When I think about the words “movement meditation”, I usually think of yoga or tai chi. Though many have found these forms of meditation to be beneficial, I decided to try something a little different this week.
The forms of movement I chose were walking and running. I paired them with different tools to guide my meditations.
Rosary walk/run. The first form of movement meditation I tried was going for a walk while praying the rosary. I liked this idea, but I found it difficult to concentrate on the prayers and mysteries. It might have been the time of day that I walked or that I was too distracted by my route.
But I didn’t want to give up on the rosary! At a different time of day, taking a slightly less busy route, I tried praying the rosary while running. The rhythm of my feet hitting the pavement and my slightly forced breathing seemed to help my focus, and I was able to have a deeper meditation experience.
I took my phone with me and used this guide as a review of the mysteries. If you’re unfamiliar with how to pray the rosary, that site will tell you everything you need to know about this beautiful prayer.
Walk with Mother Teresa. One morning I woke up early and needed to go to the grocery store. Since our grocery store isn’t too far, I decided to walk and meditate on my way there. I had not experienced morning meditation as part of this series, and I thought this would be a good opportunity to try it.
In the book, Thirsting for God: Daily Meditations, the reader has the opportunity to “get a daily dose of inspiration from the heart of St. Teresa of Calcutta and discover how to find joy in serving others”. The book offers short daily meditations, so I read the day’s passage slowly three times, and I set off for my walk. I repeated the words that stuck out to me in that passage and let their meaning marinate as I walked.
Mindfulness walk. I found a type of mindfulness meditation that is paired with scripture, and I decided to give it a try while walking one day. This tool had me focus on one or two of the five senses for three minutes as I walked. I read a psalm after my three-minute observance. Then I focused on the next sense for three minutes as I walked, which was followed by a psalm, and so on.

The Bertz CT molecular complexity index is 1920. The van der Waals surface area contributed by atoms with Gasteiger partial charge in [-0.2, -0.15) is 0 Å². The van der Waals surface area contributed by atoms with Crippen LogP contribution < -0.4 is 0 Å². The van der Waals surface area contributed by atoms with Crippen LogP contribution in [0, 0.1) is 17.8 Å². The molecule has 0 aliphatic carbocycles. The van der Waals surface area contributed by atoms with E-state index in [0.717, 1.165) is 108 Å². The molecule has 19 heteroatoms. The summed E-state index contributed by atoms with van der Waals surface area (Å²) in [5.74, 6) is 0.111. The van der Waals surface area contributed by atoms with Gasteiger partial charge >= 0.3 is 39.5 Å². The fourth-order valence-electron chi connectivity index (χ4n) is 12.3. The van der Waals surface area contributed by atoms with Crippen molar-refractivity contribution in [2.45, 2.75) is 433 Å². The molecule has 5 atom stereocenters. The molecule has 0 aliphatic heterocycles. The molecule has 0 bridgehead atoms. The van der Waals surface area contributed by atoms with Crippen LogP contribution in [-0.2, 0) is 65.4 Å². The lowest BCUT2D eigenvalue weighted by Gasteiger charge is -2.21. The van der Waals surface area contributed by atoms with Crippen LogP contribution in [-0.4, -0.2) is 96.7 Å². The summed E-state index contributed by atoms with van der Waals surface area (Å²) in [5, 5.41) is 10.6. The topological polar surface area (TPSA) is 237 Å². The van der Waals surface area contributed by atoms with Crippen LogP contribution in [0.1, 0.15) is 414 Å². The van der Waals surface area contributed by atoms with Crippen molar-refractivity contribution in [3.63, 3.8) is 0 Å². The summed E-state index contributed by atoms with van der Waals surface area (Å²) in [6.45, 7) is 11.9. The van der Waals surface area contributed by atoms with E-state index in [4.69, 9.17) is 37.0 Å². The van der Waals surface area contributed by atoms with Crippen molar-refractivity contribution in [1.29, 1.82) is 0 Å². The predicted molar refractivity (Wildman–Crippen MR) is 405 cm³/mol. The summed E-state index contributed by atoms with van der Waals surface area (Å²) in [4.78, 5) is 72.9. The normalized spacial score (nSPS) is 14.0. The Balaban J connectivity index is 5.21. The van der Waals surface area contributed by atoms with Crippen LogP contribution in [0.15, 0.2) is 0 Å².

Things I noticed with movement meditation:
1. Deeper connection with God. Throughout this meditation series I continue to listen to God’s message and ponder it more instead of always asking and talking to God. My prayer life seems more balanced and whole.
2. Greater feelings of calm and peace after meditating. As I’ve added the movement piece to my meditations, I’ve also felt more energized.
3. Feelings of being grounded, and the stresses of the day felt less significant.
4. Deeper connection with my patients at work. Maybe it’s because of a clearer mind, better focus, more patience, or being able to listen better. I seem to be less focused on myself and have slightly more empathy.
I enjoyed this week’s Movement Meditation theme because of the addition of physical activity to my meditations. Adding the exercise component and aspect of being outdoors really amplified the benefits of my meditations.
I find I like to meditate more and more as the weeks go on. We’ll see what Week 4: Meditation through Reading has to offer next week.
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